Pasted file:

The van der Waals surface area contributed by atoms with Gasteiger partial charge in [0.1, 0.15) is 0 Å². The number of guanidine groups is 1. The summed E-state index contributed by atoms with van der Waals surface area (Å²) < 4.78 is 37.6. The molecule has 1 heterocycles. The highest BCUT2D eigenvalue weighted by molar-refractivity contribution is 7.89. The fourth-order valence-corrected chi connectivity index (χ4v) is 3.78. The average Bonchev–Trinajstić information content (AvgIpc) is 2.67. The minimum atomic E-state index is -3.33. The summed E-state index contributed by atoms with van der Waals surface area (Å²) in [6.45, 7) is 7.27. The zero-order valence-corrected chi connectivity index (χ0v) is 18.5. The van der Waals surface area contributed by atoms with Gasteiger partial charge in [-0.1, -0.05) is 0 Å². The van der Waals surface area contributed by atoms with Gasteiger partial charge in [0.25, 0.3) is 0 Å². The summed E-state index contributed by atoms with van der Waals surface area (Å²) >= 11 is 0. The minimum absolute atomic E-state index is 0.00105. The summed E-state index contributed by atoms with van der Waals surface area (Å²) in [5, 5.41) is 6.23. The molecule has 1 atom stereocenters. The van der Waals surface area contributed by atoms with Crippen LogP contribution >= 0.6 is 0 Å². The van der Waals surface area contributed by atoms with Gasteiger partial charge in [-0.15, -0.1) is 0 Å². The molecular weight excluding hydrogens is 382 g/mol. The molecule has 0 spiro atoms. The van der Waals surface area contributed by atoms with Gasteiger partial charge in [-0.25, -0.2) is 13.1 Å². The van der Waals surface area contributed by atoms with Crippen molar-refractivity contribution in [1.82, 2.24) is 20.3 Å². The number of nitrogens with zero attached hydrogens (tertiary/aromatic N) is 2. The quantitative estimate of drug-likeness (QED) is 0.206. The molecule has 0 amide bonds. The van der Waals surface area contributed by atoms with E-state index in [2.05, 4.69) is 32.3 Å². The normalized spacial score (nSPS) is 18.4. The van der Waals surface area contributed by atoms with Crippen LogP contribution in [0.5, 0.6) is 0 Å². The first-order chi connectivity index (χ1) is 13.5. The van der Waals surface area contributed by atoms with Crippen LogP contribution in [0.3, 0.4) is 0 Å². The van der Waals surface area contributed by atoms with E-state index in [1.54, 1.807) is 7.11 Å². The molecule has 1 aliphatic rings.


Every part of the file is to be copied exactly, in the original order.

The van der Waals surface area contributed by atoms with Gasteiger partial charge in [0.1, 0.15) is 0 Å². The number of guanidine groups is 1. The summed E-state index contributed by atoms with van der Waals surface area (Å²) < 4.78 is 37.6. The molecule has 1 heterocycles. The highest BCUT2D eigenvalue weighted by molar-refractivity contribution is 7.89. The fourth-order valence-corrected chi connectivity index (χ4v) is 3.78. The average Bonchev–Trinajstić information content (AvgIpc) is 2.67. The minimum atomic E-state index is -3.33. The summed E-state index contributed by atoms with van der Waals surface area (Å²) in [6.45, 7) is 7.27. The zero-order valence-corrected chi connectivity index (χ0v) is 18.5. The van der Waals surface area contributed by atoms with Gasteiger partial charge in [-0.1, -0.05) is 0 Å². The van der Waals surface area contributed by atoms with Gasteiger partial charge in [0.25, 0.3) is 0 Å². The summed E-state index contributed by atoms with van der Waals surface area (Å²) >= 11 is 0. The minimum absolute atomic E-state index is 0.00105. The summed E-state index contributed by atoms with van der Waals surface area (Å²) in [5, 5.41) is 6.23. The molecule has 1 atom stereocenters. The van der Waals surface area contributed by atoms with Crippen LogP contribution >= 0.6 is 0 Å². The van der Waals surface area contributed by atoms with Gasteiger partial charge in [-0.15, -0.1) is 0 Å². The molecular weight excluding hydrogens is 382 g/mol. The molecule has 0 spiro atoms. The van der Waals surface area contributed by atoms with Gasteiger partial charge in [-0.25, -0.2) is 13.1 Å². The van der Waals surface area contributed by atoms with Crippen molar-refractivity contribution in [1.82, 2.24) is 20.3 Å². The number of nitrogens with zero attached hydrogens (tertiary/aromatic N) is 2. The quantitative estimate of drug-likeness (QED) is 0.206. The molecule has 0 amide bonds. The van der Waals surface area contributed by atoms with E-state index in [2.05, 4.69) is 32.3 Å². The normalized spacial score (nSPS) is 18.4. The van der Waals surface area contributed by atoms with Crippen LogP contribution in [0.5, 0.6) is 0 Å². The first-order chi connectivity index (χ1) is 13.5. The van der Waals surface area contributed by atoms with Crippen LogP contribution in [0.3, 0.4) is 0 Å². The van der Waals surface area contributed by atoms with E-state index in [1.54, 1.807) is 7.11 Å². The molecule has 1 aliphatic rings.